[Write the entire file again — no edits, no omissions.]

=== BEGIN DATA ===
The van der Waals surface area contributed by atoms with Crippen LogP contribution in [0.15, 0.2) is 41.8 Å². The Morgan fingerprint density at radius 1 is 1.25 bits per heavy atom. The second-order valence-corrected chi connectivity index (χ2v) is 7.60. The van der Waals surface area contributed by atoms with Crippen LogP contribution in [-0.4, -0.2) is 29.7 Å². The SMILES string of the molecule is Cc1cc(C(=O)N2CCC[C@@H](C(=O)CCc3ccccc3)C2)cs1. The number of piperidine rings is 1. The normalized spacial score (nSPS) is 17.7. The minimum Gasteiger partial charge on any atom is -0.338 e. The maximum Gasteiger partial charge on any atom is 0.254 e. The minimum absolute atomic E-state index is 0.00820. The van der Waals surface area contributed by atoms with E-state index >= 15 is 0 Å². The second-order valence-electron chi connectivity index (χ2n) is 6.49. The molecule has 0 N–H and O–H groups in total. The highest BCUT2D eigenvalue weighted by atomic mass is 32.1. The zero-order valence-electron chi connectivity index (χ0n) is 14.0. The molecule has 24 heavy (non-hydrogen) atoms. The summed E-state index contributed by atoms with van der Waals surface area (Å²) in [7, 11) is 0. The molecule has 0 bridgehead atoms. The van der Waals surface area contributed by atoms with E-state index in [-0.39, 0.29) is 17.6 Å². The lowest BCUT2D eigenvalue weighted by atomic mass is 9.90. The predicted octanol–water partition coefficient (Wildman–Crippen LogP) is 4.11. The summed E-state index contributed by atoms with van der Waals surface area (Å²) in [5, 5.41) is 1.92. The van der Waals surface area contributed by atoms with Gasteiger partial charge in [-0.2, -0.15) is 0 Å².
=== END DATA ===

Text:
The van der Waals surface area contributed by atoms with Crippen LogP contribution in [0.15, 0.2) is 41.8 Å². The Morgan fingerprint density at radius 1 is 1.25 bits per heavy atom. The second-order valence-corrected chi connectivity index (χ2v) is 7.60. The van der Waals surface area contributed by atoms with Crippen LogP contribution in [-0.4, -0.2) is 29.7 Å². The SMILES string of the molecule is Cc1cc(C(=O)N2CCC[C@@H](C(=O)CCc3ccccc3)C2)cs1. The number of piperidine rings is 1. The normalized spacial score (nSPS) is 17.7. The minimum Gasteiger partial charge on any atom is -0.338 e. The maximum Gasteiger partial charge on any atom is 0.254 e. The minimum absolute atomic E-state index is 0.00820. The van der Waals surface area contributed by atoms with E-state index >= 15 is 0 Å². The second-order valence-electron chi connectivity index (χ2n) is 6.49. The molecule has 0 N–H and O–H groups in total. The highest BCUT2D eigenvalue weighted by atomic mass is 32.1. The zero-order valence-electron chi connectivity index (χ0n) is 14.0. The molecule has 24 heavy (non-hydrogen) atoms. The summed E-state index contributed by atoms with van der Waals surface area (Å²) in [7, 11) is 0. The molecule has 0 bridgehead atoms. The van der Waals surface area contributed by atoms with E-state index in [-0.39, 0.29) is 17.6 Å². The lowest BCUT2D eigenvalue weighted by atomic mass is 9.90. The predicted octanol–water partition coefficient (Wildman–Crippen LogP) is 4.11. The summed E-state index contributed by atoms with van der Waals surface area (Å²) in [5, 5.41) is 1.92. The van der Waals surface area contributed by atoms with Gasteiger partial charge in [-0.2, -0.15) is 0 Å².